Article3 September 2020

The challenge of the French recovery plan

On Thursday the French Prime Minister, Jean Castex, announced the details of the €100 billion post-covid recovery plan for France, mainly focusing on supply side stimulus and green transition. If the timing is respected, the stimulus for next year would amount to 1.5% of GDP.

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An historic amount

More than three months after Germany, France finally has its recovery plan, called "France Relance". In terms of scale, the announced plan is historic: it represents €100 billion , or more than 4% of  2019 GDP, and is twice as large as the recovery plan launched after the 2008 financial crisis.

Three pillars for the recovery

The plan consists of three pillars and will run until 2024. Firstly, €30 billion is earmarked for the ecological transition, with subsidies for the energy renovation of buildings (€7 billion), €11 billion for transport (mainly for the development of railways, but also bonuses for the purchase of clean vehicles and support for cycling), €9 billion for the decarbonization of industrial activities and €1.2 billion for the agricultural transition. It is therefore a very green recovery plan, with a view to bringing itself into line with the carbon-neutral target that France has set itself for 2050.

The second pillar of the plan focuses on business competitiveness and innovation and will come to €35 billion. The largest part of this envelope (€20 billion) will be devoted to reducing several corporate taxes in 2020 and 2021. This reduction should mainly benefit small and medium-sized enterprises and will not involve any counterpart on the part of companies. The remaining amount will be spent on supporting investment and relocation and on strengthening companies' equity capital.

The third pillar, which will also amount to €35 billion, includes expenditure on “solidarity and competence”. In particular, it consists of a plan for youth employment ( €6.5 billion), €6.6 billion already budgeted for short-time working, as well as aid to local authorities and investment plans for hospitals.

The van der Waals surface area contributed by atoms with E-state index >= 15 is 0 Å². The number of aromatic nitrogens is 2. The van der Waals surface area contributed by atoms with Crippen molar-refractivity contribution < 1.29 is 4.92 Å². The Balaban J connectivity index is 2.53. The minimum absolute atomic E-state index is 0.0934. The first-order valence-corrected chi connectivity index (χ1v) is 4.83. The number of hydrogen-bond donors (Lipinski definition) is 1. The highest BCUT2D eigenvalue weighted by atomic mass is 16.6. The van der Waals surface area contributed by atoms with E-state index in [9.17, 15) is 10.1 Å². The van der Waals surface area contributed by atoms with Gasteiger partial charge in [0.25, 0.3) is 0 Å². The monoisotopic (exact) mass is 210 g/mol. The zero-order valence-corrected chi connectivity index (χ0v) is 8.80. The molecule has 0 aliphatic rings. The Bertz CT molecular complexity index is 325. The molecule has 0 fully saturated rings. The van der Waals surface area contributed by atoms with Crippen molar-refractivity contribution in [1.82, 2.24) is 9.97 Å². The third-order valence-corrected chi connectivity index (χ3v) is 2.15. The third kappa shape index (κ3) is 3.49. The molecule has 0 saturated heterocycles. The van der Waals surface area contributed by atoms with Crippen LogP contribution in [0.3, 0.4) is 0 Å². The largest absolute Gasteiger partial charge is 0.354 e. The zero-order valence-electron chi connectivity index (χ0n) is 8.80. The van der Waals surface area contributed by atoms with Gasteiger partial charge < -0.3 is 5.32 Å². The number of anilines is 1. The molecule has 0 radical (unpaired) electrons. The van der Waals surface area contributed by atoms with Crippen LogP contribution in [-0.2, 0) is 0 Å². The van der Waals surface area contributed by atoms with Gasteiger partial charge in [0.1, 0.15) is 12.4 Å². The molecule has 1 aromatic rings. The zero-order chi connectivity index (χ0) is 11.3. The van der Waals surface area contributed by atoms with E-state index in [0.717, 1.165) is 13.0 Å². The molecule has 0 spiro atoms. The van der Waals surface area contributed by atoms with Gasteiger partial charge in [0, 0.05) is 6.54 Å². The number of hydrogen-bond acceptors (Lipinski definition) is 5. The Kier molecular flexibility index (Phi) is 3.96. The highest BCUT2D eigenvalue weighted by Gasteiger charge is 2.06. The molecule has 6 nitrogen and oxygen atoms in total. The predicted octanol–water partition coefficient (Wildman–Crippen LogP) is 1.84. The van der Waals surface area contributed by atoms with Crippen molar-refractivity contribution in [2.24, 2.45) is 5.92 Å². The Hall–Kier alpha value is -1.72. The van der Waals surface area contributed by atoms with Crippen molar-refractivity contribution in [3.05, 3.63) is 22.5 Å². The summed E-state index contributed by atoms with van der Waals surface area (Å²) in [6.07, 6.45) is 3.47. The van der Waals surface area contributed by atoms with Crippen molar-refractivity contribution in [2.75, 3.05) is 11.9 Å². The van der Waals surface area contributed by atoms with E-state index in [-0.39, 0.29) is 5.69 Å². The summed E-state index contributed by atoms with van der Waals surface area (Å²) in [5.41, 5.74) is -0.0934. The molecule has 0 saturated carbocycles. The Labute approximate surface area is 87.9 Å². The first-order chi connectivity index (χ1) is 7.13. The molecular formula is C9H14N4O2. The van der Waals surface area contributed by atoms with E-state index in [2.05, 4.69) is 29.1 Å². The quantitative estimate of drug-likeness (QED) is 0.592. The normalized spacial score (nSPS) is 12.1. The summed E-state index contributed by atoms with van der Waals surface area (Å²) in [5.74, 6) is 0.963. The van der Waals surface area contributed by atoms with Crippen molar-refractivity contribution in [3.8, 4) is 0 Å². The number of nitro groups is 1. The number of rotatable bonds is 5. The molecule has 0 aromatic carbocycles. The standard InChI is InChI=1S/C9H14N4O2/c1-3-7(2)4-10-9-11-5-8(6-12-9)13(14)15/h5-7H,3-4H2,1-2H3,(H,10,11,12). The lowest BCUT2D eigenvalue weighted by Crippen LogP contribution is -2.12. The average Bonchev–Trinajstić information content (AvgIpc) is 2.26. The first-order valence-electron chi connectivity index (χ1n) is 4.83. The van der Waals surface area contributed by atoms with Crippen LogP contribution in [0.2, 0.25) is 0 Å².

Fighting the crisis and preparing for the future

The aim of this ambitious plan is to combat the negative consequences of the pandemic on the French economy, as the strict lockdown has led to a sharp contraction in GDP in the first half of 2020 (-5.9% QoQ in Q1 and -13.8% QoQ in Q2). The main goal for the government is to boost employment, so that the unemployment rate falls below 10% by 2022. It also aims for the economy to return to its pre-pandemic level by that time.

But the recovery plan is mainly an investment plan, which aims to strengthen the supply side of the economy more than the demand side. The objective of the French government is to "prepare France for 2030" and to increase the growth potential by an additional 1 point within 10 years. This is an ambitious choice, which could prove politically complicated in view of the 2022 presidential elections. Indeed, by focusing on the long term, there is a risk that the benefits of the recovery plan will not be sufficiently felt by the population by the time of the elections. The challenge for the government will therefore be to ensure that the amounts announced are quickly spent on businesses (in particular through administrative simplification), so that the effects are tangible as soon as possible.  The aim is for 30% of the €100 billion to be spent by 2021. Taking into account the lower GDP in 2020, this would amount to a stimulus of 1.5% of GDP in 2021. Respecting the timing and being able to select projects and ensure the administrative follow-up will nonetheless be a real challenge.

In conclusion, the French recovery plan is, on paper, very ambitious, green and focused above all on investment. It remains to be seen whether the amounts will be quickly released and if this plan will quickly have effect. This is a real bet that will ultimately determine the success or failure of this plan. The ambition is there, but the realization could turn out to be more complicated than expected.